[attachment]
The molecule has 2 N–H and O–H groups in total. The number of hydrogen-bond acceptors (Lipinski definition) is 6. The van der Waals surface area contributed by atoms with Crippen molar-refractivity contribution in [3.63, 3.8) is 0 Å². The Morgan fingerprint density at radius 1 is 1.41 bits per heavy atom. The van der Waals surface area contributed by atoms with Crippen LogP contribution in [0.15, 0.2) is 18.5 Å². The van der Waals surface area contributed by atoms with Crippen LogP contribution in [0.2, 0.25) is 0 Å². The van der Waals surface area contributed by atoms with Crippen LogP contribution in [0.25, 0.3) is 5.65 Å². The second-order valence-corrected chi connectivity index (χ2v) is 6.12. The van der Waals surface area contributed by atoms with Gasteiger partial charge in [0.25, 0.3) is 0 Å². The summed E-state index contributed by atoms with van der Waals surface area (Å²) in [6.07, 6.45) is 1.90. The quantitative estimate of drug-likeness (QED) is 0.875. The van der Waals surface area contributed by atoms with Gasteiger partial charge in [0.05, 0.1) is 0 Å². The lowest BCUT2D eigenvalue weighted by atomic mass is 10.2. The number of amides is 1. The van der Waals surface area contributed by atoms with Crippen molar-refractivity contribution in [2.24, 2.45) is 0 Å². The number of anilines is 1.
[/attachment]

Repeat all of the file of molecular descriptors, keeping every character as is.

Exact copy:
The molecule has 2 N–H and O–H groups in total. The number of hydrogen-bond acceptors (Lipinski definition) is 6. The van der Waals surface area contributed by atoms with Crippen molar-refractivity contribution in [3.63, 3.8) is 0 Å². The Morgan fingerprint density at radius 1 is 1.41 bits per heavy atom. The van der Waals surface area contributed by atoms with Crippen LogP contribution in [0.15, 0.2) is 18.5 Å². The van der Waals surface area contributed by atoms with Crippen LogP contribution in [0.2, 0.25) is 0 Å². The van der Waals surface area contributed by atoms with Crippen LogP contribution in [0.25, 0.3) is 5.65 Å². The second-order valence-corrected chi connectivity index (χ2v) is 6.12. The van der Waals surface area contributed by atoms with Gasteiger partial charge in [0.25, 0.3) is 0 Å². The summed E-state index contributed by atoms with van der Waals surface area (Å²) in [6.07, 6.45) is 1.90. The quantitative estimate of drug-likeness (QED) is 0.875. The van der Waals surface area contributed by atoms with Gasteiger partial charge in [0.05, 0.1) is 0 Å². The lowest BCUT2D eigenvalue weighted by atomic mass is 10.2. The number of amides is 1. The van der Waals surface area contributed by atoms with Crippen molar-refractivity contribution in [2.24, 2.45) is 0 Å². The number of anilines is 1.